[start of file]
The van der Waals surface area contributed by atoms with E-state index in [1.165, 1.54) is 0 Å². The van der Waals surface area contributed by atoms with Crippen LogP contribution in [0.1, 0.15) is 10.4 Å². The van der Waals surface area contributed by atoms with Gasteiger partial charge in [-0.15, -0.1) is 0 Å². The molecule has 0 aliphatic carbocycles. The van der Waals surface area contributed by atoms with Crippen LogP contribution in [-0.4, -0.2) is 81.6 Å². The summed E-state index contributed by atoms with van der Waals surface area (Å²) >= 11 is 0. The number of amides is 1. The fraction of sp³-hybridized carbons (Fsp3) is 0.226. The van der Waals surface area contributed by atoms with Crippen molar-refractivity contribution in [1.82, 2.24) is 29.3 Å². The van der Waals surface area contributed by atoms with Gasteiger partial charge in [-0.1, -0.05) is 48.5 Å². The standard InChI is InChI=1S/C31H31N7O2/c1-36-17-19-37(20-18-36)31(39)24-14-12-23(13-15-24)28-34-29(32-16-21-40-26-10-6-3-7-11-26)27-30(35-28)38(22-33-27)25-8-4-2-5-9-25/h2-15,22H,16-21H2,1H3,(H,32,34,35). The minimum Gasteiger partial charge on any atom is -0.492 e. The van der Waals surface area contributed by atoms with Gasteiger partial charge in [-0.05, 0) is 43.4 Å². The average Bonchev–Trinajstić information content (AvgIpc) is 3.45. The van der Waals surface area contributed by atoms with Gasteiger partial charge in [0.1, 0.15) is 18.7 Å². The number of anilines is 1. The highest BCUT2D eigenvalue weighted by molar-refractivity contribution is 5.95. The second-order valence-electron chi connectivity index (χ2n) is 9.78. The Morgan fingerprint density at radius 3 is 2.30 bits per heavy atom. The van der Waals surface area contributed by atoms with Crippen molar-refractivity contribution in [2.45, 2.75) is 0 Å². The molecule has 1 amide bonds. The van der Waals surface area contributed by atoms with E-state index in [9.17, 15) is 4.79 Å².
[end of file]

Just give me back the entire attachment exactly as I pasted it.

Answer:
The van der Waals surface area contributed by atoms with E-state index in [1.165, 1.54) is 0 Å². The van der Waals surface area contributed by atoms with Crippen LogP contribution in [0.1, 0.15) is 10.4 Å². The van der Waals surface area contributed by atoms with Gasteiger partial charge in [-0.15, -0.1) is 0 Å². The molecule has 0 aliphatic carbocycles. The van der Waals surface area contributed by atoms with Crippen LogP contribution in [-0.4, -0.2) is 81.6 Å². The summed E-state index contributed by atoms with van der Waals surface area (Å²) >= 11 is 0. The number of amides is 1. The fraction of sp³-hybridized carbons (Fsp3) is 0.226. The van der Waals surface area contributed by atoms with Crippen molar-refractivity contribution in [1.82, 2.24) is 29.3 Å². The van der Waals surface area contributed by atoms with Gasteiger partial charge in [-0.1, -0.05) is 48.5 Å². The standard InChI is InChI=1S/C31H31N7O2/c1-36-17-19-37(20-18-36)31(39)24-14-12-23(13-15-24)28-34-29(32-16-21-40-26-10-6-3-7-11-26)27-30(35-28)38(22-33-27)25-8-4-2-5-9-25/h2-15,22H,16-21H2,1H3,(H,32,34,35). The minimum Gasteiger partial charge on any atom is -0.492 e. The van der Waals surface area contributed by atoms with Gasteiger partial charge in [-0.05, 0) is 43.4 Å². The average Bonchev–Trinajstić information content (AvgIpc) is 3.45. The van der Waals surface area contributed by atoms with Gasteiger partial charge in [0.1, 0.15) is 18.7 Å². The number of anilines is 1. The highest BCUT2D eigenvalue weighted by molar-refractivity contribution is 5.95. The second-order valence-electron chi connectivity index (χ2n) is 9.78. The Morgan fingerprint density at radius 3 is 2.30 bits per heavy atom. The van der Waals surface area contributed by atoms with Crippen molar-refractivity contribution in [2.45, 2.75) is 0 Å². The molecule has 1 amide bonds. The van der Waals surface area contributed by atoms with E-state index in [9.17, 15) is 4.79 Å².